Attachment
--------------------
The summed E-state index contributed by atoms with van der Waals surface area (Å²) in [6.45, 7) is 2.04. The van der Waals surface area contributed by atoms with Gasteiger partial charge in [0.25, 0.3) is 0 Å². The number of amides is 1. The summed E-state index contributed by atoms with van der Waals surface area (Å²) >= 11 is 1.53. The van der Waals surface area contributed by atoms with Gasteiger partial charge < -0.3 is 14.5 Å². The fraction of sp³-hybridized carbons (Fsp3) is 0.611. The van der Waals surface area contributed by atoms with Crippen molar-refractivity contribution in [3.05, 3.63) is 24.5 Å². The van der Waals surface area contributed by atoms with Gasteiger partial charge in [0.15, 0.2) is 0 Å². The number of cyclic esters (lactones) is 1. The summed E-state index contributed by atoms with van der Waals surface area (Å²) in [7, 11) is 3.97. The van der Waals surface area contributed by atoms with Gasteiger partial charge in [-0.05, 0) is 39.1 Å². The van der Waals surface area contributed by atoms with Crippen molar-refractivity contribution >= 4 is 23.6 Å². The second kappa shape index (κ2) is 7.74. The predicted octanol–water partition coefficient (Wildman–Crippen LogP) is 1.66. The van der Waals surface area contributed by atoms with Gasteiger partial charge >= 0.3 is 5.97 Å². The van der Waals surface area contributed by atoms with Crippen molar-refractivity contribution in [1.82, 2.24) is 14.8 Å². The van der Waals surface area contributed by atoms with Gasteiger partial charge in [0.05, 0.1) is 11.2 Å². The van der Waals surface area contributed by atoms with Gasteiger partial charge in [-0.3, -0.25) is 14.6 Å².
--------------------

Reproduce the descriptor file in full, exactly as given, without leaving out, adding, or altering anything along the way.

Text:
The summed E-state index contributed by atoms with van der Waals surface area (Å²) in [6.45, 7) is 2.04. The van der Waals surface area contributed by atoms with Gasteiger partial charge in [0.25, 0.3) is 0 Å². The number of amides is 1. The summed E-state index contributed by atoms with van der Waals surface area (Å²) >= 11 is 1.53. The van der Waals surface area contributed by atoms with Gasteiger partial charge < -0.3 is 14.5 Å². The fraction of sp³-hybridized carbons (Fsp3) is 0.611. The van der Waals surface area contributed by atoms with Crippen molar-refractivity contribution in [3.05, 3.63) is 24.5 Å². The van der Waals surface area contributed by atoms with Gasteiger partial charge in [0.15, 0.2) is 0 Å². The number of cyclic esters (lactones) is 1. The summed E-state index contributed by atoms with van der Waals surface area (Å²) in [7, 11) is 3.97. The van der Waals surface area contributed by atoms with Gasteiger partial charge in [-0.05, 0) is 39.1 Å². The van der Waals surface area contributed by atoms with Crippen molar-refractivity contribution >= 4 is 23.6 Å². The second kappa shape index (κ2) is 7.74. The predicted octanol–water partition coefficient (Wildman–Crippen LogP) is 1.66. The van der Waals surface area contributed by atoms with Gasteiger partial charge >= 0.3 is 5.97 Å². The van der Waals surface area contributed by atoms with Crippen molar-refractivity contribution in [1.82, 2.24) is 14.8 Å². The van der Waals surface area contributed by atoms with Gasteiger partial charge in [0.05, 0.1) is 11.2 Å². The van der Waals surface area contributed by atoms with Gasteiger partial charge in [-0.3, -0.25) is 14.6 Å².